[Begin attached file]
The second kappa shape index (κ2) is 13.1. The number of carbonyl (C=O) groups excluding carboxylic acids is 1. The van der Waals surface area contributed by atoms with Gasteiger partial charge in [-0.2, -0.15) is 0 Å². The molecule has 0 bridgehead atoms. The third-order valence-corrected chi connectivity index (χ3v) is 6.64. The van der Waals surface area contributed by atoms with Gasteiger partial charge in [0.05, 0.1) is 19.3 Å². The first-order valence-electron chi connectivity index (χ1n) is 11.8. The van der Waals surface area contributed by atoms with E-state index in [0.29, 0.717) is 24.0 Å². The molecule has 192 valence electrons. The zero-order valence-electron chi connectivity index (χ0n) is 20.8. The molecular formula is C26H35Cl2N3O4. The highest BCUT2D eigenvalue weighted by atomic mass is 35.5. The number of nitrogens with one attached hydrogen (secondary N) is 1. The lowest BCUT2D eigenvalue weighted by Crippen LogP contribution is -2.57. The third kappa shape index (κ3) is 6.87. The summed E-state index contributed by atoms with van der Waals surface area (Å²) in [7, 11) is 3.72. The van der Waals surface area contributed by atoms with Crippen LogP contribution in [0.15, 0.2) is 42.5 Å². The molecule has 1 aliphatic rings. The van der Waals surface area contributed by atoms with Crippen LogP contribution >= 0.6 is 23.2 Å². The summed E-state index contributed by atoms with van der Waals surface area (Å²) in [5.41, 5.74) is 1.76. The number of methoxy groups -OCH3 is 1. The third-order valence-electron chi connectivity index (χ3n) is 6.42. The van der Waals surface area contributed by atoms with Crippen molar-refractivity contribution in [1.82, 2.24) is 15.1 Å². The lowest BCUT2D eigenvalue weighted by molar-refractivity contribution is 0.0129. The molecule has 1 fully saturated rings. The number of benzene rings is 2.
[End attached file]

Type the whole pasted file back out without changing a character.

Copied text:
The second kappa shape index (κ2) is 13.1. The number of carbonyl (C=O) groups excluding carboxylic acids is 1. The van der Waals surface area contributed by atoms with Gasteiger partial charge in [-0.2, -0.15) is 0 Å². The molecule has 0 bridgehead atoms. The third-order valence-corrected chi connectivity index (χ3v) is 6.64. The van der Waals surface area contributed by atoms with Gasteiger partial charge in [0.05, 0.1) is 19.3 Å². The first-order valence-electron chi connectivity index (χ1n) is 11.8. The van der Waals surface area contributed by atoms with E-state index in [0.29, 0.717) is 24.0 Å². The molecule has 192 valence electrons. The zero-order valence-electron chi connectivity index (χ0n) is 20.8. The molecular formula is C26H35Cl2N3O4. The highest BCUT2D eigenvalue weighted by atomic mass is 35.5. The number of nitrogens with one attached hydrogen (secondary N) is 1. The lowest BCUT2D eigenvalue weighted by Crippen LogP contribution is -2.57. The third kappa shape index (κ3) is 6.87. The summed E-state index contributed by atoms with van der Waals surface area (Å²) in [7, 11) is 3.72. The van der Waals surface area contributed by atoms with Crippen LogP contribution in [0.15, 0.2) is 42.5 Å². The molecule has 1 aliphatic rings. The van der Waals surface area contributed by atoms with Crippen LogP contribution >= 0.6 is 23.2 Å². The summed E-state index contributed by atoms with van der Waals surface area (Å²) in [5.41, 5.74) is 1.76. The number of methoxy groups -OCH3 is 1. The third-order valence-electron chi connectivity index (χ3n) is 6.42. The van der Waals surface area contributed by atoms with Crippen molar-refractivity contribution in [1.82, 2.24) is 15.1 Å². The lowest BCUT2D eigenvalue weighted by molar-refractivity contribution is 0.0129. The molecule has 1 fully saturated rings. The number of benzene rings is 2.